It has been a while since I have found a fantasy novel that really drew me in, so I was quite pleased to discover Helen Wecker’s debut novel, which deftly blends elements from Jewish and Arab folktales into a more than satisfying read.
In 1899, a ship arrives in New York City’s harbor carrying immigrants from Europe. Not unusual for the 1890s. What makes this an uncommon arrival is the presence on the ship of a woman made of clay, a golem, created to be the obedient wife of Otto Rotfeld, a Jewish immigrant from Prussia. But Rotfeld dies as the ship is crossing the Atlantic, freeing the golem from his control, but leaving her doubly adrift. Not only is she a stranger in a strange land, but as a golem, she exists to serve, and she no longer has a master. When the ship arrives, the golem leaps into the harbor and makes her way to shore to avoid a confrontation with the immigration service. She arrives in the city soaking wet and knowing no one.
At the same time, a Syrian tinsmith named Arbeely, living in New York’s Little Syria, begins work repairing a copper flask brought to him by a local baker. When he touches his soldering iron to the flask, Arbeely finds himself blasted through the air, and discovers a naked man lying on the floor of the shop. It is a jinni, trapped in the flask for some thousand years.
From this fascinating beginning, Wecker weaves a complicated tale as the golem and the jinni must learn to live as humans in that most complex of cities. The golem, given the name Chava by a rabbi who recognizes her as a supernatural being and befriends her, and the jinni, whom Arbeely dubs Ahmad, and who reluctantly begins working with Arbeely, eventually meet and slowly develop a friendship. Wecker tells a moving story of two beings who share not only the challenges of being immigrants but also a further isolation from normal society. Their growing friendship and the lives of the people they meet in the Jewish and Syrian neighborhoods of New York make for a delightful story.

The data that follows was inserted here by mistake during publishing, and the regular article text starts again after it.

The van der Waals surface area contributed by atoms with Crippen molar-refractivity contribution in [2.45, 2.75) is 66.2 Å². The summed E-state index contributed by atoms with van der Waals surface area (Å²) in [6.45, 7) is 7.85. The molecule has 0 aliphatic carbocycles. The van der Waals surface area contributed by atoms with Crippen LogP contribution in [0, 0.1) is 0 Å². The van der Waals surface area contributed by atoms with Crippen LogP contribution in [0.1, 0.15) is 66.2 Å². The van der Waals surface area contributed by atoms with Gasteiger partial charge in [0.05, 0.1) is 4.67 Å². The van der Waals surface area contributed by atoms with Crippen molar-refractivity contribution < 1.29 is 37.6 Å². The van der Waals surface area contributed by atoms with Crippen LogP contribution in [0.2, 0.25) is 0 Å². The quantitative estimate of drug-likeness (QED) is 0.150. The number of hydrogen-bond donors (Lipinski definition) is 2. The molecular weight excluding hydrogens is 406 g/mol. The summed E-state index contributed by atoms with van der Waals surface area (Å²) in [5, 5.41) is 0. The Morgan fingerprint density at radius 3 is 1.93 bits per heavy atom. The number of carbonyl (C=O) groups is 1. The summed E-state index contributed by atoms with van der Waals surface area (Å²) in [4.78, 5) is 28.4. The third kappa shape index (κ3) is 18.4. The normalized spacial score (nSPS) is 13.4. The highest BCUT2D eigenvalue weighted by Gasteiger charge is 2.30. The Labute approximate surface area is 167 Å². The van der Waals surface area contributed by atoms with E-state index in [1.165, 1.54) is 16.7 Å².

But more than friendship binds the two, as the reader and the pair discover. The lives of both the jinni and the golem are bound to the life of a malevolent spirit who created the golem and who imprisoned the jinni in the flask. This spirit, appearing variously as a dissolute rabbi, a Syrian wizard, and a recent immigrant to New York, seeks to control the lives of Chava and Ahmad. Only by facing together the danger that confronts them can the golem and the jinni achieve surcease of sorrow.
Check the WRL catalog for The Golem and the Jinni